On 24 February 2022, the NSW Parliament passed a Bill to amend five key pieces of environmental legislation. The amendments are wide-ranging and will have significant impacts on the liability of directors and businesses for environmental offences. The amendments also strengthen the NSW Environment Protection Authority's ability to hold offenders to account.


  • The Environment Legislation Amendment Bill 2021 (NSW) (Bill) amends five pieces of environmental legislation.
  • The key changes include extending liability for environmental offences to related bodies corporate and directors, strengthening dumping and contamination management laws, lowering the threshold for issuing clean-up notices and prevention notices, and making the NSW Environment Protection Authority (EPA) more independent and skilled.
  • The Bill has significant impacts on director and manager liability for environmental offences and the powers of the EPA.

Overview of the Bill

The Bill principally amends five pieces of environmental legislation:

  • Protection of the Environment Operations Act 1997 (NSW) (POEO Act);
  • Contaminated Land Management Act 1997 (NSW) (CLM Act);
  • Pesticides Act 1999 (NSW) (Pesticides Act);
  • Radiation Control Act 1990 (NSW) (RC Act); and
  • Protection of the Environment Administration Act 1991 (POEA Act).

The key changes are summarised below.

Extending liability for environmental offences to related bodies corporate and directors

The second reading speech notes that some businesses use complex corporate structures to avoid clean-up and compliance costs.

To address this issue, the Bill has amended the POEO Act, CLM Act, Pesticides Act and RC Act so that, if a corporation is convicted of an environmental offence, then the prosecutor can obtain a court order that any of the following persons or another entity the court considers appropriate pay to the EPA an amount representing the monetary benefit that the person obtained as result of the offence:

  • a related body corporate (as defined in the Corporations Act 2001 (Cth)) of the convicted corporation; and
  • a person who is or was a director of the convicted corporation or its related body corporate at the time of the offence.

The Bill also makes it an offence under each Act for the above persons to receive monetary benefits as a result of the commission of a proven environmental offence of a corporation.

Strengthening dumping and contamination management laws

The Bill makes various amendments designed to ensure that those responsible for dumping or contamination are held to account. These include:

  • amending  s 143 of the POEO Act to extend the offence of unlawfully transporting or depositing waste to the owner of a vehicle involved in transporting the waste;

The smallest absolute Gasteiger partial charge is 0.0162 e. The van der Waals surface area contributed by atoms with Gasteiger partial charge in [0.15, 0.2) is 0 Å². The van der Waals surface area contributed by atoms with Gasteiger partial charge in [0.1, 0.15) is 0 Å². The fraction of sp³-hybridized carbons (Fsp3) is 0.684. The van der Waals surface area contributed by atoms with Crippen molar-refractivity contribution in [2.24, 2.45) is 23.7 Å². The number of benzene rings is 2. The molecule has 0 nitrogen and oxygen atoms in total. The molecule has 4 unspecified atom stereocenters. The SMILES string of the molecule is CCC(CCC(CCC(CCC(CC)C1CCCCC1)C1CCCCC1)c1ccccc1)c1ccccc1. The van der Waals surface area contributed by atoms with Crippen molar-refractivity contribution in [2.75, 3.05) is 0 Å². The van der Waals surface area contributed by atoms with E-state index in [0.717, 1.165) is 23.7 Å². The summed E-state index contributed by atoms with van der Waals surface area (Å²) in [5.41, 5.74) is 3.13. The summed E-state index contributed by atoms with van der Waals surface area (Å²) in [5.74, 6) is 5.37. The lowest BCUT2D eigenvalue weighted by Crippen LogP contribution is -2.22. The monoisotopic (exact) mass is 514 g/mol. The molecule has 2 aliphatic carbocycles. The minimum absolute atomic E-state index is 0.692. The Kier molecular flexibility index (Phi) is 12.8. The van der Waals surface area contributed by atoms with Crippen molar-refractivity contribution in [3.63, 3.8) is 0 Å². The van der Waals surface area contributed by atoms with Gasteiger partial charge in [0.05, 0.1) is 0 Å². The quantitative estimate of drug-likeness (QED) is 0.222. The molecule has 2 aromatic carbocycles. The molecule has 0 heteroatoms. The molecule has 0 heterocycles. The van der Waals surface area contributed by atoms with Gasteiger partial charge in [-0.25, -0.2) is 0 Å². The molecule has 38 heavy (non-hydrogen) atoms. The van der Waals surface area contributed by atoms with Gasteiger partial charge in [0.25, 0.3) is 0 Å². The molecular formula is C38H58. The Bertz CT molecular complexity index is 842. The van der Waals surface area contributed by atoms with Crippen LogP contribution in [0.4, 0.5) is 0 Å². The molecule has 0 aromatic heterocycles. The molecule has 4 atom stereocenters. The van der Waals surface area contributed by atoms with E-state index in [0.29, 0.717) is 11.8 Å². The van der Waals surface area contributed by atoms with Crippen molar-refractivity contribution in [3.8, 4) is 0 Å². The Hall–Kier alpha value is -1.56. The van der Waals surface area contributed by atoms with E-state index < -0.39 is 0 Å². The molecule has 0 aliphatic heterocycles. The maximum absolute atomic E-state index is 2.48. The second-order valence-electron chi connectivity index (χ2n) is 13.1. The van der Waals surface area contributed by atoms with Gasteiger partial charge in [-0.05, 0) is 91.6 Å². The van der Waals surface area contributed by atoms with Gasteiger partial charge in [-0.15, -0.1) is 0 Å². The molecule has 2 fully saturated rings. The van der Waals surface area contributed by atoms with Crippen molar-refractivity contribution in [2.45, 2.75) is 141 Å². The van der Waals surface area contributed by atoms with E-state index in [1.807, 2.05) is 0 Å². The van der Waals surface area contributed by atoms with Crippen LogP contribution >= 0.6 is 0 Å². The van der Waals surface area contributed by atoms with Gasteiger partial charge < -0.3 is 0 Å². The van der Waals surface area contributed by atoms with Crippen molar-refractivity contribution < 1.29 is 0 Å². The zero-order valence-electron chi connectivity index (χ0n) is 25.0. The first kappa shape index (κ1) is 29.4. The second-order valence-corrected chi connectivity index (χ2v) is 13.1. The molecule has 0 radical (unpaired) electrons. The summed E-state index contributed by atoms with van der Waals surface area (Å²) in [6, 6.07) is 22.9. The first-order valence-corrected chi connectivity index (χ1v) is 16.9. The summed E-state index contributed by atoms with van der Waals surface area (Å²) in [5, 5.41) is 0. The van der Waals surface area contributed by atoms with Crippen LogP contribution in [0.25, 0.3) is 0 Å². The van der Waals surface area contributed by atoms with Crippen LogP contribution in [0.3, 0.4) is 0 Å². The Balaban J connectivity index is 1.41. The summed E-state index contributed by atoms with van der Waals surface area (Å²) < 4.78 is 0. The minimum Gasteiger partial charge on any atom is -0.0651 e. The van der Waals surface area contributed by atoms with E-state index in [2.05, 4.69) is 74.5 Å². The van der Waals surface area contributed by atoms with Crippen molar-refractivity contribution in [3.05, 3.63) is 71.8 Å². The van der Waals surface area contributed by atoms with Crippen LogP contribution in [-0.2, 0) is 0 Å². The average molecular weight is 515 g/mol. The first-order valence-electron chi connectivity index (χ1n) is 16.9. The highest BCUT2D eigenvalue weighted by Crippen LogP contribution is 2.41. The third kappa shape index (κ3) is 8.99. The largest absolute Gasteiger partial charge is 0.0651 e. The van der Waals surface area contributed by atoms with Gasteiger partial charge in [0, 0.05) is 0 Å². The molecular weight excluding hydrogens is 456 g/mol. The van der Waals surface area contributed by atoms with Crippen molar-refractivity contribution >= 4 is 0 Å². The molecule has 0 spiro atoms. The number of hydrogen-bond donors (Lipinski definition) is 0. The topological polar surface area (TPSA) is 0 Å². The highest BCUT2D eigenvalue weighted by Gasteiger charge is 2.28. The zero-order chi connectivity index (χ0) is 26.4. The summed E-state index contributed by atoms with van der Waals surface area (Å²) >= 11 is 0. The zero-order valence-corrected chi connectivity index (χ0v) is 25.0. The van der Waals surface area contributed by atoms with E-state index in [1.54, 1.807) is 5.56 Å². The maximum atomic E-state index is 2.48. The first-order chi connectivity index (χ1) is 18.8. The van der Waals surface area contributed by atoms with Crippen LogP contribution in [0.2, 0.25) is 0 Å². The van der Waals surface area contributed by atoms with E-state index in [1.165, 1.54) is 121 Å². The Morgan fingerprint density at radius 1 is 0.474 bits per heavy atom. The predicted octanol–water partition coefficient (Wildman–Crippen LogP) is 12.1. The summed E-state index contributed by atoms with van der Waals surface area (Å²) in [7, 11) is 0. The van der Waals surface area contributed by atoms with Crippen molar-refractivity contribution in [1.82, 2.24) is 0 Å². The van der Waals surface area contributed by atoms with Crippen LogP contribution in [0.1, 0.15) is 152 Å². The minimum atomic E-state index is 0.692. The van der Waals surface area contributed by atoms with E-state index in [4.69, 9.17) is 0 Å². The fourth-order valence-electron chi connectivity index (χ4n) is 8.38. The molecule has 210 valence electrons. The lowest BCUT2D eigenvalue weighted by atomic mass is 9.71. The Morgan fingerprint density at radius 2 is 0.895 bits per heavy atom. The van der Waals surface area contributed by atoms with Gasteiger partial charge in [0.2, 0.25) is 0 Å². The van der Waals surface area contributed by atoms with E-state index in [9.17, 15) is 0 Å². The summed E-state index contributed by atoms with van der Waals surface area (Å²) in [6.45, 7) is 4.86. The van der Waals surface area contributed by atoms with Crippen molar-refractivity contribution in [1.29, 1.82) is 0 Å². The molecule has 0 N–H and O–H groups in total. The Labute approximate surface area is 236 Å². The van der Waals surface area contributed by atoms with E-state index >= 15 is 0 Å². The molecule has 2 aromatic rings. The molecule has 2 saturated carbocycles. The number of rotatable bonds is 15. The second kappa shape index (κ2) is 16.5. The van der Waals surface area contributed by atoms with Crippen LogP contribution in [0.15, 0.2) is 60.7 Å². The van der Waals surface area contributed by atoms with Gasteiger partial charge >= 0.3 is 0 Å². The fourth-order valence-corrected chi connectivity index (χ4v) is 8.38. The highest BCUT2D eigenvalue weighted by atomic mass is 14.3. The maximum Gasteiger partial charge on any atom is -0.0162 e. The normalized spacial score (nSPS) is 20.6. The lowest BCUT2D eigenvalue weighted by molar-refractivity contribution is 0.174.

• introducing a new s 307A into the POEO Act to allow the EPA to impose restrictions on the use of, or public positive covenants on, land for the purpose of enforcing a condition of an environment protection licence (EPL) or the suspension, revocation or surrender of an EPL; and
  • amending the POEO Act, CLM Act and RC Act so that the financial capacity of a licensee or the addressee of a management order is a basis upon which the EPA may require financial assurance to be provided.

Lowering the threshold for issuing clean-up notices and prevention notices

The Bill amends  s 46 of the CLM Act so that the EPA may issue clean-up and prevention notices not only in relation to land that has been declared to be significantly contaminated, but also land in relation to which the EPA has been notified under  s 60 of the CLM Act.

As the second reading speech states, this enables the EPA to respond to active pollution quickly while contaminated land assessments are underway, which can take several months.

Making the EPA more independent and skilled

The Bill amends  s 13 of the POEA Act so that the EPA is no longer subject to the control and direction of the Minister for Energy and Environment. Instead, the Minister may only give directions “of a general nature” and not relating to a specific matter being considered or determined by the EPA, such as a decision to institute criminal or related proceedings.

The Bill also amends  s 15 of the POEA Act so that, when recommending appointees to the Board of the EPA, the Minister is to have regard to the desirability that the Board have skills and experience in human health, compliance and regulation and Aboriginal cultural values, in addition to the areas of skills and experience that were already prescribed by the Act.

Current trend

The Bill is consistent with current trends to update environmental legislation and expand the scope of liability for environmental offences. For example, in Queensland, the  Environmental Protection (Chain of Responsibility) Amendment Act 2016 (Qld) effectively pierced the corporate veil by broadening the range of persons and companies who may be issued with an environmental protection order. This applies in situations where the company is not able to comply with its environmental obligations and was introduced in response to financial difficulties at sites such as the Yabulu Nickel Refinery.


The Bill will become law and will immediately commence once it has received royal assent.

Once it commences, the Bill will have significant impacts on all directors and businesses that carry out activities that may give rise to environmental liability, as it will increase the risk of successful regulatory actions being taken by the EPA.

The content of this article is intended to provide a general guide to the subject matter. Specialist advice should be sought about your specific circumstances.